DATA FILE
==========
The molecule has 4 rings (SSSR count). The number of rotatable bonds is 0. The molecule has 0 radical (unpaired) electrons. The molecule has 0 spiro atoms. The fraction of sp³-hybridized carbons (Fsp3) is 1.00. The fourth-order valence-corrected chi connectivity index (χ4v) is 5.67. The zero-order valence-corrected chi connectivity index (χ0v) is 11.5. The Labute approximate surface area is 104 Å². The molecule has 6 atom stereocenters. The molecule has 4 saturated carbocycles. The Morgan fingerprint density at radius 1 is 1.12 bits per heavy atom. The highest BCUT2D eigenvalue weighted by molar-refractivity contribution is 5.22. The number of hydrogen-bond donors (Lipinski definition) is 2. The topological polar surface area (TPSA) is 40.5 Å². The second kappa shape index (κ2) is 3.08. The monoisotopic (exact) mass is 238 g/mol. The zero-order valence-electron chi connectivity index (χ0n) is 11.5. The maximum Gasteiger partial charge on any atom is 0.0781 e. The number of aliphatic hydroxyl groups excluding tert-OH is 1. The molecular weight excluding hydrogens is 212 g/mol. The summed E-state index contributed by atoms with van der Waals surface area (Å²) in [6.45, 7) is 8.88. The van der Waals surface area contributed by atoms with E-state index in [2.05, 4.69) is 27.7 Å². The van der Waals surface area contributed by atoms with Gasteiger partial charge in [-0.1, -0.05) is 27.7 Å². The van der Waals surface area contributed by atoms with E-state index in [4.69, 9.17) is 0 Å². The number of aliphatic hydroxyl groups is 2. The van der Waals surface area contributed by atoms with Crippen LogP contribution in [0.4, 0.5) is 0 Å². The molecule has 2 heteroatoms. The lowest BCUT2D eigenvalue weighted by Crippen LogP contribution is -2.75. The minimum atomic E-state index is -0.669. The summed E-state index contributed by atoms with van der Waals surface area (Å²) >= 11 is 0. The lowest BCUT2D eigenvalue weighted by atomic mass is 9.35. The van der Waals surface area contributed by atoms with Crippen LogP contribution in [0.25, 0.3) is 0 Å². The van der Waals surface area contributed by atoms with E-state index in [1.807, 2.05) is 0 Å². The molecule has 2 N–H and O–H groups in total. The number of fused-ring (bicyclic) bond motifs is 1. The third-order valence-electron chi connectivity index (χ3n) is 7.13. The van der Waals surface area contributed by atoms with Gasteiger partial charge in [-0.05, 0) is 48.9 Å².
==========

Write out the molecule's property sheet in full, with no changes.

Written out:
The molecule has 4 rings (SSSR count). The number of rotatable bonds is 0. The molecule has 0 radical (unpaired) electrons. The molecule has 0 spiro atoms. The fraction of sp³-hybridized carbons (Fsp3) is 1.00. The fourth-order valence-corrected chi connectivity index (χ4v) is 5.67. The zero-order valence-corrected chi connectivity index (χ0v) is 11.5. The Labute approximate surface area is 104 Å². The molecule has 6 atom stereocenters. The molecule has 4 saturated carbocycles. The Morgan fingerprint density at radius 1 is 1.12 bits per heavy atom. The highest BCUT2D eigenvalue weighted by molar-refractivity contribution is 5.22. The number of hydrogen-bond donors (Lipinski definition) is 2. The topological polar surface area (TPSA) is 40.5 Å². The second kappa shape index (κ2) is 3.08. The monoisotopic (exact) mass is 238 g/mol. The zero-order valence-electron chi connectivity index (χ0n) is 11.5. The maximum Gasteiger partial charge on any atom is 0.0781 e. The number of aliphatic hydroxyl groups excluding tert-OH is 1. The molecular weight excluding hydrogens is 212 g/mol. The summed E-state index contributed by atoms with van der Waals surface area (Å²) in [6.45, 7) is 8.88. The van der Waals surface area contributed by atoms with E-state index in [2.05, 4.69) is 27.7 Å². The van der Waals surface area contributed by atoms with Gasteiger partial charge in [-0.1, -0.05) is 27.7 Å². The van der Waals surface area contributed by atoms with E-state index in [4.69, 9.17) is 0 Å². The number of aliphatic hydroxyl groups is 2. The van der Waals surface area contributed by atoms with Crippen LogP contribution in [0.4, 0.5) is 0 Å². The molecule has 2 heteroatoms. The lowest BCUT2D eigenvalue weighted by Crippen LogP contribution is -2.75. The minimum atomic E-state index is -0.669. The summed E-state index contributed by atoms with van der Waals surface area (Å²) >= 11 is 0. The lowest BCUT2D eigenvalue weighted by atomic mass is 9.35. The van der Waals surface area contributed by atoms with Crippen LogP contribution in [0.25, 0.3) is 0 Å². The van der Waals surface area contributed by atoms with E-state index in [1.807, 2.05) is 0 Å². The molecule has 2 N–H and O–H groups in total. The number of fused-ring (bicyclic) bond motifs is 1. The third-order valence-electron chi connectivity index (χ3n) is 7.13. The van der Waals surface area contributed by atoms with Gasteiger partial charge in [-0.05, 0) is 48.9 Å².